By R Jagannathan
We know Pranab-da left a troubled legacy for Manmohan Sing to fix – including the retrospective Vodafone legislation, and the General Anti Avoidance Rules (GAAR), which have so riled investors.
But did he also leave several financial time-bombs that will have to be defused?
One of his last acts as finance minister was to okay a compensation of Rs 20,000 crore to states for losses on the central sales tax (CST) – a tax on inter-state movement of goods. This is a tax that states promised to eliminate provided the centre compensated for it. The centre hasn’t so far done this, and has used non-payment as a lever to ensure that states sign up to the new reform – the Goods and Services (GST) tax — first.
But then, when Pranab-da decided to run for president, he needed all the support he could get from states. So what better way to sweeten his candidacy than by giving states some money?
However, the bill for his munificence now has landed up at the Prime Minister’s desk, according to The Economic Times, and the PMO is in two minds on whether to pay up what Mukherjee promised a day before demitting office or sit on it.
The newspaper says Mukherjee signed the compensation deal at the request of Sushil Modi, Finance Minister of Bihar. Bihar’s CM Nitish Kumar was, incidentally, one of Pranab Mukherjee’s prime backers for the presidency despite being part of the BJP-led National Democratic Alliance.
Now, with Mukherjee safely packed off to Rashtrapati Bhavan, the PM is trying to see how this payment can either be denied or delayed. But the states can’t be denied forever. Sushil Modi has already written to the PM asking for the cash.
Manmohan is clearly playing for time for he is Rs 19,700 crore short. Mukherjee signed off on Rs 20,000 crore of compensation but had made only a meagre Rs 300 crore provision in the budget.
The second time-bomb left by Mukherjee is the oil subsidy. Again, he wiped the budget provision clean before he went, leaving nothing for the PM to pay subsidies with.
The budget provided Rs 43,580 crore for oil subsidies, but as at the end of April, this money has been cleaned out. It was used to pay for last year’s dues (Rs 38,500 crore) and the remaining amount would have been barely enough to pay for April’s subsidies. (Read here)
This leaves Manmohan Singh with no option but to raise diesel prices steeply. In the April-June quarter, oil marketing companies (OMCs) reported under-recoveries (losses) of Rs 47,811 crore, and oil prices have begun rising again. Whole-year losses could top Rs 1,50,000 crore, and the PM has no money for it.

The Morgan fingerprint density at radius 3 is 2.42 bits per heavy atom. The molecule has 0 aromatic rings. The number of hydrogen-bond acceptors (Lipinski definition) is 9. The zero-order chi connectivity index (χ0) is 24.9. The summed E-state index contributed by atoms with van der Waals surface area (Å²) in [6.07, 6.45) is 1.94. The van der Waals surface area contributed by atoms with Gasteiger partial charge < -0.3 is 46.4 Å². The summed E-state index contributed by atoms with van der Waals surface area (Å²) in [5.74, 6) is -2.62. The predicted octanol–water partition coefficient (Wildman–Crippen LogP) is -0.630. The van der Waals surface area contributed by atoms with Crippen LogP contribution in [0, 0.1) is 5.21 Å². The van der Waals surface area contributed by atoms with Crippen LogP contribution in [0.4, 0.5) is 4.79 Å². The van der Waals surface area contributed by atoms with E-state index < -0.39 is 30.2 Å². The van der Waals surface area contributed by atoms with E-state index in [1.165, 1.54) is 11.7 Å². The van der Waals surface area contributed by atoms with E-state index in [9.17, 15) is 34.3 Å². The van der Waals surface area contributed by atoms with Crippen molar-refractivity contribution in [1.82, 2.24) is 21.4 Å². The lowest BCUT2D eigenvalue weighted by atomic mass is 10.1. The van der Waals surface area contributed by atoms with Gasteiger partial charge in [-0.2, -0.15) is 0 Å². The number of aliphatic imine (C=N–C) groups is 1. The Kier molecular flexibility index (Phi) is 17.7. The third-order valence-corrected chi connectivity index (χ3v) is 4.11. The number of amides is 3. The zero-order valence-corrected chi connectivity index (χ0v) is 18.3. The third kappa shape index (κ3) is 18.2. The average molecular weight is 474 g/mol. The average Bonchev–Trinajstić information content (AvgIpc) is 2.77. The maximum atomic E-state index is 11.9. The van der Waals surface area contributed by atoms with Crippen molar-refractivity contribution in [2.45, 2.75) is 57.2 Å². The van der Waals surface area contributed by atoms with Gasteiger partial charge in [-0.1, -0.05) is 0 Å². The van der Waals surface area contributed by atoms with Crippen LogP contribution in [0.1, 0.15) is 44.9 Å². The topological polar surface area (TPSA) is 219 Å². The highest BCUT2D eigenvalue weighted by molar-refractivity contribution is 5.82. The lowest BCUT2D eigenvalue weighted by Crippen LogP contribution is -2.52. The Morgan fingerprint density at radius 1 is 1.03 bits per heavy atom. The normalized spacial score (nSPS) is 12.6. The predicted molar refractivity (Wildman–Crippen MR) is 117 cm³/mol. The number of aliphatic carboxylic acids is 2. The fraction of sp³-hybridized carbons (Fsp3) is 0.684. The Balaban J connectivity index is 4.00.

In the first half of July, the Indian basket of crude cost $97-98 a barrel. Now it costs $105 or thereabouts.
Manmohan Singh has no option but to raise diesel, kerosene and cooking gas prices. And he has no reason to thank Pranab Mukherjee, who has emptied out the treasury, leaving the PM with another time-bomb to deal with.
To push reforms through, the PM needs help from state allies. To buy their acquiescence, he needs to hand over cash. Giving out cash worsens his budget deficit. Not giving it means opposition from states to any measure that will reduce the budget deficit (like cutting oil subsidies). It also means no reforms on GST – something that the PM wants to push through to show he means business.
The third time-bomb, of course, comes to him, courtesy, Sonia Gandhi’s Food Security Bill. The plan, cleared in principle by the cabinet, involves covering 70 percent of the population at a subsidy cost of Rs 1,19,000 crore. Pranab-da has again provided only Rs 75,000 crore for food subsidies.
The only bit of luck is this: the bill won’t come due fully this year. By the time the Food Security Bill is legislated, half the year will be over. It will have to be fully paid for only next year. But then, the next budget will be the last one before elections. And who cares about budget deficits in an election year?